It’s a tale of two cities, Washington D.C. versus Chicago.
With President-elect Barack Obama holding frequent news conferences in Chicago to appoint members of his cabinet and lay out his plans for the future and President George W. Bush keeping a low profile in Washington, Americans could be forgiven for thinking they have a new executive capital.
Today the focus will be on both Washington, where a $14 billion bill to bail out the United States’ struggling automakers will be debated in the Senate, and Chicago, where Obama will announce former Senate leader Tom Daschle as the country’s next health secretary.
Obama is due to hold a news conference at 11 a.m. EST (600 GMT) to name Daschle, a Democrat from South Dakota, and give more specifics about his plan to provide affordable healthcare to all Americans. Daschle faces the Herculean task of revamping America’s ailing healthcare system.
A new Wall Street Journal/NBC news conference poll found that 73 percent of adult Americans approve of the way Obama has handled his preparations for becoming president on Jan. 20, while 38 percent say they have a more favorable impression of him since the Nov. 4 election.
Obama is likely to face more questions at the news conference on the scandal involving Democratic Illinois Gov. Rod Blagojevich, who was arrested on Tuesday and charged with attempting to sell Obama’s Senate seat. Obama has called on the governor to resign.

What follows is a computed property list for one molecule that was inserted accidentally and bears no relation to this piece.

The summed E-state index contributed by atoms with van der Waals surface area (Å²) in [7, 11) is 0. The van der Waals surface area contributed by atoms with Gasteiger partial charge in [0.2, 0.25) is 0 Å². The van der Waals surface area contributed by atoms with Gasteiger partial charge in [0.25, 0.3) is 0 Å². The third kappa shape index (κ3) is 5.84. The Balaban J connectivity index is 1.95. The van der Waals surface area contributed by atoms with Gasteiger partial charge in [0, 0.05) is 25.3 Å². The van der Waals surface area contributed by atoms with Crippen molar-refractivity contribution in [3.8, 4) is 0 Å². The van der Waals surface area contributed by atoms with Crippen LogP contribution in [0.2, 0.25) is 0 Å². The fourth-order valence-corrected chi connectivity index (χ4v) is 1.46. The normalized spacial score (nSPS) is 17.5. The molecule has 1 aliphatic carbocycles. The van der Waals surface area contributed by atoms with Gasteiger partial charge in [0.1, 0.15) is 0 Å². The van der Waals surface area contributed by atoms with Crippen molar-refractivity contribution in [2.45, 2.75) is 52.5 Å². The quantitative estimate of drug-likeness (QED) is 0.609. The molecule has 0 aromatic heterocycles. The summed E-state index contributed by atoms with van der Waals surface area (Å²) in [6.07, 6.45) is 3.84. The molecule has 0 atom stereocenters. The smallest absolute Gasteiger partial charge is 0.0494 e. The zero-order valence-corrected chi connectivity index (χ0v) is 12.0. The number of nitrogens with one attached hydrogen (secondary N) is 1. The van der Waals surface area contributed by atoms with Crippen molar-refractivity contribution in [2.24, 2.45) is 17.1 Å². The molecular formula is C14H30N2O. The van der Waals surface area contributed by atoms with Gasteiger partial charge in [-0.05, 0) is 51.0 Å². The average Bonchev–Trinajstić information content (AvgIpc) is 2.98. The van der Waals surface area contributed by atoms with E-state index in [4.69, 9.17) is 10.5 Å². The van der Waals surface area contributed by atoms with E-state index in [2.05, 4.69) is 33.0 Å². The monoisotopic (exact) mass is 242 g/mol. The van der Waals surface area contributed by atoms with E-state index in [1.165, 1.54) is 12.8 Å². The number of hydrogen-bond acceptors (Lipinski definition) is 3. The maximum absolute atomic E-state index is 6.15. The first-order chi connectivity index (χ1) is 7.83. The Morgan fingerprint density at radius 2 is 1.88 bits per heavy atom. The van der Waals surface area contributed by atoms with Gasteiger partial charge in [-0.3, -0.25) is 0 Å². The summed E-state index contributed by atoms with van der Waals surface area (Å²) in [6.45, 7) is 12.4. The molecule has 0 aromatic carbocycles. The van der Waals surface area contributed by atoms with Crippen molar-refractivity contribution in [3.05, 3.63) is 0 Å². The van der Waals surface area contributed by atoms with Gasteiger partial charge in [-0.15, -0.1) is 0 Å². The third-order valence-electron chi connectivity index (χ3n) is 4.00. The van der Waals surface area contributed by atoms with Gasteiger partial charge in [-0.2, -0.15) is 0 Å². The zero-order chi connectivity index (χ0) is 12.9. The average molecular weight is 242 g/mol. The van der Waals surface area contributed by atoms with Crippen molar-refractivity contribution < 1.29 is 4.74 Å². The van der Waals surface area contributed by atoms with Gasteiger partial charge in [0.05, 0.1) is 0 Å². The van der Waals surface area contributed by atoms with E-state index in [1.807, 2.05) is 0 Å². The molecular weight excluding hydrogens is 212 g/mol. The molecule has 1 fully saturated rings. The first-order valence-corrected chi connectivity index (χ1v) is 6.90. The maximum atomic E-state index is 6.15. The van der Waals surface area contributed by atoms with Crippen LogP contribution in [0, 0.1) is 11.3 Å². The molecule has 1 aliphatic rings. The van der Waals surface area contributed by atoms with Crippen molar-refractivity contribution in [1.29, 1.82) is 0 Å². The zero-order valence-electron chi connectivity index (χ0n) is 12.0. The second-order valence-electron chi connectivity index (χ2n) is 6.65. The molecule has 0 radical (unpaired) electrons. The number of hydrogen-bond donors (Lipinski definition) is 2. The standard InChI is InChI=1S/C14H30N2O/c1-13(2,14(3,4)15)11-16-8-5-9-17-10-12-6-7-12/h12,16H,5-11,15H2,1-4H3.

Illinois’s Lieutenant-Governor Pat Quinn told NBC’s Today breakfast television show that Blagojevich would be impeached if he did not resign. Quinn, who is next in line to replace Blagojevich, said he had not spoken to the governor since the summer of 2007.
In Washington, the Senate is due to debate a proposal giving $14 bln in emergency loans to struggling auto-makers after it was passed in the House of Representatives by 237-170 votes on Wednesday night. But it is expected to face stiff opposition from skeptical Republicans who want greater accountability from the carmakers in exchange for the loans.
Democrats in Congress and the White House want the measure passed urgently, fearing that the collapse of the auto industry would fuel unemployment and deepen the recession.
The U.S. Labor Department reported on Thursday that the number of workers filing claims for jobless benefits jumped to a 26-year high last week. Data last week showed employers cut half a million jobs in November, the largest number in 34 years.
But it was not all doom and gloom on the morning TV shows, which perhaps not surprisingly, found time to show pictures of the January 2009 cover of men’s magazine GQ. The cover shows a naked Jennifer Aniston wearing just a necktie.
REUTERS/Jeff Haynes (Obama at a news conference)
REUTERS/Kevin Lamarque (Bush speaks at Naval Academy)